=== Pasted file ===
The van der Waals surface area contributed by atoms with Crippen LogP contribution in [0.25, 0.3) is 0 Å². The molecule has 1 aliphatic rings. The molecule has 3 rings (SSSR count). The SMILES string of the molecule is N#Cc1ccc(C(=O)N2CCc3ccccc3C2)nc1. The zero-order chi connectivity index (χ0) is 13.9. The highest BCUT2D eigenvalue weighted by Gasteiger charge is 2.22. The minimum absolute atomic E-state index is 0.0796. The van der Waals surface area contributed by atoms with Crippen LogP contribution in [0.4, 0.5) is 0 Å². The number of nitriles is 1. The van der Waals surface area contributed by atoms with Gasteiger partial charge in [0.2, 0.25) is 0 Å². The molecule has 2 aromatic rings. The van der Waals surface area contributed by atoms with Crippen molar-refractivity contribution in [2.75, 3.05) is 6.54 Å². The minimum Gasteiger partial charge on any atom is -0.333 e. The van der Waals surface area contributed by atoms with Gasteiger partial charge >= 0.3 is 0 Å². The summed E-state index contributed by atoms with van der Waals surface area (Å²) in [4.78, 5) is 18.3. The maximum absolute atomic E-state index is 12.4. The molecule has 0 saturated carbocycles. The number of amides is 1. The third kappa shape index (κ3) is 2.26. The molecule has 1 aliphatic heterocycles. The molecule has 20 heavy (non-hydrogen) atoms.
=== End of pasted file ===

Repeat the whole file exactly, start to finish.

The van der Waals surface area contributed by atoms with Crippen LogP contribution in [0.25, 0.3) is 0 Å². The molecule has 1 aliphatic rings. The molecule has 3 rings (SSSR count). The SMILES string of the molecule is N#Cc1ccc(C(=O)N2CCc3ccccc3C2)nc1. The zero-order chi connectivity index (χ0) is 13.9. The highest BCUT2D eigenvalue weighted by Gasteiger charge is 2.22. The minimum absolute atomic E-state index is 0.0796. The van der Waals surface area contributed by atoms with Crippen LogP contribution in [0.4, 0.5) is 0 Å². The number of nitriles is 1. The van der Waals surface area contributed by atoms with Gasteiger partial charge in [0.2, 0.25) is 0 Å². The molecule has 2 aromatic rings. The van der Waals surface area contributed by atoms with Crippen molar-refractivity contribution in [2.75, 3.05) is 6.54 Å². The minimum Gasteiger partial charge on any atom is -0.333 e. The van der Waals surface area contributed by atoms with Gasteiger partial charge >= 0.3 is 0 Å². The summed E-state index contributed by atoms with van der Waals surface area (Å²) in [4.78, 5) is 18.3. The maximum absolute atomic E-state index is 12.4. The molecule has 0 saturated carbocycles. The number of amides is 1. The third kappa shape index (κ3) is 2.26. The molecule has 1 aliphatic heterocycles. The molecule has 20 heavy (non-hydrogen) atoms.